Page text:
Recurrent neural networks are able to store stimuli-response associations, and serve as a model of how live neural networks store and recall behaviors as responses to given stimuli. A discrete-time deterministic recurrent binary-neuron neural network is completely characterized by its
edges, and its instantaneous state is defined by a neuron activation vector, which is a binary vector of size . In this paper, we consider a specific kind of recurrent neural network, which is initialized, analogously to a Hopfield network, by assigning to the network’s neurons an initial pattern which is the the network stimulus or input. The collection of all possible neuron activation vectors contains allowed vectors , these vectors can be partitioned in three categories: steady states, limit cycles, and transient states. Steady states are neuron activation states that do not change in time, and limit cycles are sequences of neuron activation vectors that repeat cyclically, with a period that we call cycle length. From now on, we will consider a steady state as a limit cycle of length 1. A network, given any initial activation vector, always evolves to a limit cycle, which for this reason we also refer to as attractor. In other words, a network associates a limit cycle to any initial neural activation state that is given as an input. For this reason, limit cycles can be considered as behaviors stored as responses to initial stimuli. In the case of length 1 cycles, limit behaviors are a single activation state which in the case of Hopfield networks correspond to the recollection of a memory. In the case of cycles with a length greater than 1, stored limit behaviors are sequences of activation patterns which may correspond to a stored dynamical sequence, such as the performance of a complex motor task, or a dynamic sequence of static memories. In principle, a recurrent neural network stores a certain number of limit behaviors as vectors from a set in a data structure defined by parameters. Furthermore, these vectors can be recovered in responses to input stimuli. This clearly has intriguing analogies with content-addressable memory systems capable of indexing large strings of bits (Hopfield, 1987; Carpenter, 1989).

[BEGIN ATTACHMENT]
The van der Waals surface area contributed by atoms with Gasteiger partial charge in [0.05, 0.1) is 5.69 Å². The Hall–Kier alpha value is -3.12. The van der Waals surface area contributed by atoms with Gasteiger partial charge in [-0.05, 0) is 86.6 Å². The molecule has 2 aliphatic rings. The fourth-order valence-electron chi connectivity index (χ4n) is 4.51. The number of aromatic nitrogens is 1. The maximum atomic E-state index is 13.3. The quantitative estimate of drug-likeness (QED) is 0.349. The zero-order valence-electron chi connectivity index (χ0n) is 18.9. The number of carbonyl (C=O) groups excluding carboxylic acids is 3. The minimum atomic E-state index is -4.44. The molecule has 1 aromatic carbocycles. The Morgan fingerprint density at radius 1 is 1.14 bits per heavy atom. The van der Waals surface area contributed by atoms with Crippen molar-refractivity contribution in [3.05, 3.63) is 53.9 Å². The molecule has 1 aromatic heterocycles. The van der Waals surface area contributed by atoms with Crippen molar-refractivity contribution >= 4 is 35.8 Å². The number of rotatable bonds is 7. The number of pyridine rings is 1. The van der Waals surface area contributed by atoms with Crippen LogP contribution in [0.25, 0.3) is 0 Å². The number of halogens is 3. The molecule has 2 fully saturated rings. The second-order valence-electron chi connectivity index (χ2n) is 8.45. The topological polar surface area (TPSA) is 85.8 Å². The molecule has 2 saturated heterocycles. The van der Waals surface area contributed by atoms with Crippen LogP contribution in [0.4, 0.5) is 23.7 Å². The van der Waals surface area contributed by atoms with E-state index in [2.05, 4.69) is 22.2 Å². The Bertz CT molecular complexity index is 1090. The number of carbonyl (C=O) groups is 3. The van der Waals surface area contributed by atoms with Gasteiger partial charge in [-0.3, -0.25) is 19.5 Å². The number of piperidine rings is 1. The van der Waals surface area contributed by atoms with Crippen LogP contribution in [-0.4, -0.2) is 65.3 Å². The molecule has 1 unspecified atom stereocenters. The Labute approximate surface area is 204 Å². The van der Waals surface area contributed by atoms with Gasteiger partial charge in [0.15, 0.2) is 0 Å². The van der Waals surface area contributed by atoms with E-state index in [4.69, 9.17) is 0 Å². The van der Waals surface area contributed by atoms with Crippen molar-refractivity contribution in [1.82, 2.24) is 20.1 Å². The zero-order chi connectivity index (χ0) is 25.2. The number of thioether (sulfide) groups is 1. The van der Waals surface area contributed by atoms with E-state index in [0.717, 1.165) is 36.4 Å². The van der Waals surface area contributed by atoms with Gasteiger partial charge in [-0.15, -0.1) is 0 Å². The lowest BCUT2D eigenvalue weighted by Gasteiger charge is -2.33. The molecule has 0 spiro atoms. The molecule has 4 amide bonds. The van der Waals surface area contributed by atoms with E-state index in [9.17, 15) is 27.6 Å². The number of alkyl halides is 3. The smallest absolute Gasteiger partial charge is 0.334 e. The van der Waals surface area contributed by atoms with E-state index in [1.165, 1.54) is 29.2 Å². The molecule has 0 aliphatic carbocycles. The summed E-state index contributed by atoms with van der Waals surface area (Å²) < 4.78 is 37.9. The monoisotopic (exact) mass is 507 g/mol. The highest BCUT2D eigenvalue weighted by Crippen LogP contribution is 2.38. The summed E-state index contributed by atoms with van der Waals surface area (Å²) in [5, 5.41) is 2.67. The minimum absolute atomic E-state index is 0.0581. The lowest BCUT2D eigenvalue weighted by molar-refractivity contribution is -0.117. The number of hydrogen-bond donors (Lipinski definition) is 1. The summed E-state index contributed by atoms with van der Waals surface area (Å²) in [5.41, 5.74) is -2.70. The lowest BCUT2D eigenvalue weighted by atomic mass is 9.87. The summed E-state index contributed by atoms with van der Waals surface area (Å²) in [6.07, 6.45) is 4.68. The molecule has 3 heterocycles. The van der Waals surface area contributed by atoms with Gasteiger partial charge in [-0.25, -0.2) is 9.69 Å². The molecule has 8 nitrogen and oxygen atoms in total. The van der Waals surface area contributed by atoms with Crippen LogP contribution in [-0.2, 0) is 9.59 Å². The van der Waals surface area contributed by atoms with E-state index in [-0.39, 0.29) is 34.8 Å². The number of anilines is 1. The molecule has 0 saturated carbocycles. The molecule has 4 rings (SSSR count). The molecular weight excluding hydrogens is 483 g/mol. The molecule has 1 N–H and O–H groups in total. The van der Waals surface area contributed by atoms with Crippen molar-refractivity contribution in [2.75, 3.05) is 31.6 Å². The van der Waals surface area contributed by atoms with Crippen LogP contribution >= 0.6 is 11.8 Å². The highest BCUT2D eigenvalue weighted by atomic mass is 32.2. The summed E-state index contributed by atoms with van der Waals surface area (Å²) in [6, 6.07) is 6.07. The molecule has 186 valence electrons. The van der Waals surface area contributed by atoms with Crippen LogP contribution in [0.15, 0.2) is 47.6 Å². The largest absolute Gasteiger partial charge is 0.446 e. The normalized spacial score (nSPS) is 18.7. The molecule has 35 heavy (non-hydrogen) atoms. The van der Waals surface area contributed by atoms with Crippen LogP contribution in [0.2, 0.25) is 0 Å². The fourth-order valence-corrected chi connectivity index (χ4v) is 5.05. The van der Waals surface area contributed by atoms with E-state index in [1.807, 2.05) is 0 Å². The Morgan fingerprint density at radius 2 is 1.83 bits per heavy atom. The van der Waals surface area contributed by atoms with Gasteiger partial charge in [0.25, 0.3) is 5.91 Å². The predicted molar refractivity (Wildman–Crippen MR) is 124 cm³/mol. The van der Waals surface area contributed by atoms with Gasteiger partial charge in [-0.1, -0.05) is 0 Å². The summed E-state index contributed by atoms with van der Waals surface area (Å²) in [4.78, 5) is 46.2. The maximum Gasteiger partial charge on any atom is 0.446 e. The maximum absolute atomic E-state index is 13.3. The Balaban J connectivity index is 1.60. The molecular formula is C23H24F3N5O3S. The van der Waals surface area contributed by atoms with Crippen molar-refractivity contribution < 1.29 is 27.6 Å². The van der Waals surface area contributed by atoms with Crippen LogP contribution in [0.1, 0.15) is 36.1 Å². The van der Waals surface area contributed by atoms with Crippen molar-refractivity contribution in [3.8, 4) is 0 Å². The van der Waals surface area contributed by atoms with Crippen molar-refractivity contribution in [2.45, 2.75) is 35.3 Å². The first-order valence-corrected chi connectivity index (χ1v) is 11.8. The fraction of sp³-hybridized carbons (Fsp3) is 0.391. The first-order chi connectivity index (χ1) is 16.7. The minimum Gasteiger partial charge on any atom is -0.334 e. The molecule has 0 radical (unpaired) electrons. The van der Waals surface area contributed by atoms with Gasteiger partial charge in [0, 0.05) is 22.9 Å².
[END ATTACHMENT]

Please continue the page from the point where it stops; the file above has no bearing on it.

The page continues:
In the past, recurrent neural network, and specifically Hopfield neural networks have been used to model memory storage and recall, though more recently neurobiology models implemented recurrent neural networks to describe brain activity in different cognitive tasks. Mante et al. (2013) use recurrent neural networks to model the integration of context information in the prefrontal cortex in discrimination tasks. Similarly, Carnevale et al. (2015) model with recursive neural networks the premotor cortex modulation of its response criteria in a detection task with temporal uncertainty. Furthermore recurrent neural networks are used to model phoneme acquisition (Kanda et al., 2009), and language acquisition (Heinrich & Wermter, 2018). Neuroscience proposes two fundamental conceptual frameworks that enable recurrent neural networks to store limit behaviors: the connectionist hypotheses and the innate hypotheses. Hebb (1949) proposed the connectionist hypothesis, which assumes that a neural network starts blank and forms new links or adjusts the existing ones each time it stores a new limit behaviors. In this framework limit behaviors are stable equilibria in the neural network dynamics. A criticism of Hebbs’ networks is that as new limit behaviors are added the corresponding generated stable states start interfering with the stable states associated with older limit behaviors. This limits the maximum storage capacity